The end of our travels: 7-days in UAE (Dubai & Abu Dhabi)


  • 305 days / 7320 hours / 439,200 minutes / 26,352,000 seconds
  • 18 countries
  • 4 continents (including Africa Pre-COVID)
  • 57,377 miles (across air, land & sea)
  • 33 flights
  • 5 guided tours (with Contiki, One Life Adventures and Wanderlands Travel)
  • 79 hotels/hostels/AirBnb’s
  • 6 hire cars/campervans
  • 148 Grab/Uber taxi rides
  • 7 pairs of shoes
  • 4 broken electronic devices
  • and a lifelong amount of burgers, chips, pasta and pizzas consumed…

Our travelling adventure has come to an end.

Time flies when you’re having fun.

For one last time, here’s my travel diary for what was an epic last week in the metropolis that is Dubai. I must admit, we didn’t think about the cost of ending in Singapore and UAE when planning this trip!

UAE background

The UAE is made up of 7 Emirates – Abu Dhabi, Dubai, Sharjah, Ajman, Umm Al Quwain, Ras Al Khaimah & Fujairah. Each Emirate is ruled by a different family.

Noticeably, His Highness Sheikh Khalifa bin Zayed Al Nahyan (who owns Manchester City) is the president of the country and ruler of Abu Dhabi, whilst His Highness Sheikh Mohammed bin Rashid Al Maktoum rules over Dubai.

Due to its vast oil resources, Abu Dhabi is considerably the wealthiest Emirate, whereas Dubai is the tourist hub and is far more multicultural being home to people from more than 200 nationalities.

89% of UAE’s population of 10 million are ex pats. The largest ethnic community are Indian’s and Pakistani’s who constitute 28% and 13% of the population, whilst Bangladeshi’s make up 7%. Incredibly, native Emiratis only constitute a measly 11%.

It’s not hard to see why people eulogise over the way that this country is governed when there is a stable and well-developed economy where income tax isn’t levied on individuals. Only foreign banks and companies that extract oil, natural gas, and other minerals are obliged to pay taxes.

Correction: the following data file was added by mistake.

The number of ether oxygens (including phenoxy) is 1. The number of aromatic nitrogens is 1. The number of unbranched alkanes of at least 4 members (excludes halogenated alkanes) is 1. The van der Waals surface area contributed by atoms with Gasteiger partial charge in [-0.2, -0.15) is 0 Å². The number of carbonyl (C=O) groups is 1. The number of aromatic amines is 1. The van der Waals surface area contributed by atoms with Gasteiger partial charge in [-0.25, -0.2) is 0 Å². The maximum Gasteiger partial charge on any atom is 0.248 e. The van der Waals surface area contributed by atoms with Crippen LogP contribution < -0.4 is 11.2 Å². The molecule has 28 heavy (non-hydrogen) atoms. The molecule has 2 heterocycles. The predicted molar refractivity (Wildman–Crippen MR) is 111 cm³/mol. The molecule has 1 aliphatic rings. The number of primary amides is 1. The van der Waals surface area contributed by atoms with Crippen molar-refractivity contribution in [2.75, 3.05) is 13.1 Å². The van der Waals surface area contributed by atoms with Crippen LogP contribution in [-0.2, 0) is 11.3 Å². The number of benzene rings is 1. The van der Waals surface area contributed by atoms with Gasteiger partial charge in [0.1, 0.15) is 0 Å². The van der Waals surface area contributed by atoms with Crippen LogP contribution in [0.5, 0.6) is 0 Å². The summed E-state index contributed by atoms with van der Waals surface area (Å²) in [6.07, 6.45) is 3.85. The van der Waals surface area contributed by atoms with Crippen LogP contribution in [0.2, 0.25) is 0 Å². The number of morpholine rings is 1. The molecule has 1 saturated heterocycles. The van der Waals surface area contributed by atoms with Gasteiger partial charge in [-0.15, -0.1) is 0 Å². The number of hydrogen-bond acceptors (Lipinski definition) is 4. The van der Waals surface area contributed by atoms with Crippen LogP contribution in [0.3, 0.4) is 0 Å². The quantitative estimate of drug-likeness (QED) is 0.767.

On the other hand, there are extremely strict laws. To name just a few, public displays of affection are frowned upon, women are required to dress modestly when in public areas like shopping malls and to wear a abaya & shayla when in a mosque and alcohol can only be consumed in hotels and licensed establishments.

Flying to Dubai

After a 23-hour day, we eventually arrived at our apartment-style hotel situated on the Dubai Marina at 06:30 AM. Dubai is an extremely widespread city with poor transport links, so it’s impossible to pinpoint a central location.

It took two hours to leave Dubai International Airport when we arrived from our 9-hour flight from Singapore via Doha because our luggage was the last off the conveyor belt. Our bags were then randomly selected to be searched.

Day One: Dubai Aquarium & Underwater Zoo + At The Top Burj Khalifa Viewpoint & Palm Fountain Display

We set our alarms for midday knowing full well we would be jet lagged and tired, but we didn’t want to waste any spare second with this being our last week.

From the Marina, it was a 25-minute Uber ride to the Dubai Mall – the second biggest in the world attracting a whopping 100,000,000+ people each year. This huge complex in the ‘Downtown’ area of the city is where several of the main attractions are.

You’re going to get sick of me saying UAE has the largest of this and the first of that because the country has a habit of building the very best of everything in the world. It wouldn’t surprise me if the country has its name in half of the Guinness Book of Records!

The first attraction we checked out was the Aquarium and Underground Zoo in the Dubai Mall where an ‘Ultimate Experience’ ticket set us back 299 AED / £68 p/p.

To be fair, this included a behind the scenes and glass boat tour, as well as entry to the 270 degree underwater viewing tunnel, penguin cove, an interactive platform and four 20 AED / £5 vouchers to use at the cafe and in the retail shop.

Seeing 80,000 fish over 140 different species in a 10-million-litre tank was a very enjoyable experience. I particularly liked watching the hundreds of manta rays and sawfish who just by happened to share the same name as my Mum – Sheena.

Afterwards, Emily purchased the most expensive Kinder Bueno doughnut she will ever eat in her life for £8.50. Naively, we hadn’t yet come to terms with the exchange rate. Nonetheless, I will never let her live to forget that!

UAE might not have the world’s biggest mall or Aquarium, but it does boast the tallest skyscraper. At a towering 830m, the Burj Khalifa dominants the city skyline trumping it’s nearest competitors – Kuala Lumpur’s Warisan Merdeka Tower at 679m and Tokyo Skytree at 634m (both of which we’ve been to).